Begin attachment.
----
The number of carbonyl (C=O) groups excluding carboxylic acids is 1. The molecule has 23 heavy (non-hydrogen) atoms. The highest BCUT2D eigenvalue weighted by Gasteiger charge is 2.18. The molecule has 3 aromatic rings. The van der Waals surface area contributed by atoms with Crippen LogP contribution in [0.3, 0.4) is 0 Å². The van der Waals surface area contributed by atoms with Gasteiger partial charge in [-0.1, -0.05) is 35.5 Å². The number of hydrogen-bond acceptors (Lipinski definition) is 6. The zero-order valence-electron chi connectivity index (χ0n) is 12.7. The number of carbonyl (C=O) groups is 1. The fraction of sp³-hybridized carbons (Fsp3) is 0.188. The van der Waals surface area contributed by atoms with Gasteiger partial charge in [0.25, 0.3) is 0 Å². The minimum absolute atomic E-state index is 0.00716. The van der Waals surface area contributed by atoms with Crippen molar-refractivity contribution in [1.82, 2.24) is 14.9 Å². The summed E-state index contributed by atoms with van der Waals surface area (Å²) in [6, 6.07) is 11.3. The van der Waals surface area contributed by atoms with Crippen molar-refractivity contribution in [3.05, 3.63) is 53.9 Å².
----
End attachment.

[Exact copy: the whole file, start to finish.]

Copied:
The number of carbonyl (C=O) groups excluding carboxylic acids is 1. The molecule has 23 heavy (non-hydrogen) atoms. The highest BCUT2D eigenvalue weighted by Gasteiger charge is 2.18. The molecule has 3 aromatic rings. The van der Waals surface area contributed by atoms with Crippen LogP contribution in [0.3, 0.4) is 0 Å². The van der Waals surface area contributed by atoms with Gasteiger partial charge in [-0.1, -0.05) is 35.5 Å². The number of hydrogen-bond acceptors (Lipinski definition) is 6. The zero-order valence-electron chi connectivity index (χ0n) is 12.7. The number of carbonyl (C=O) groups is 1. The fraction of sp³-hybridized carbons (Fsp3) is 0.188. The van der Waals surface area contributed by atoms with Gasteiger partial charge in [0.25, 0.3) is 0 Å². The minimum absolute atomic E-state index is 0.00716. The van der Waals surface area contributed by atoms with Crippen molar-refractivity contribution in [1.82, 2.24) is 14.9 Å². The summed E-state index contributed by atoms with van der Waals surface area (Å²) in [6, 6.07) is 11.3. The van der Waals surface area contributed by atoms with Crippen molar-refractivity contribution in [3.05, 3.63) is 53.9 Å².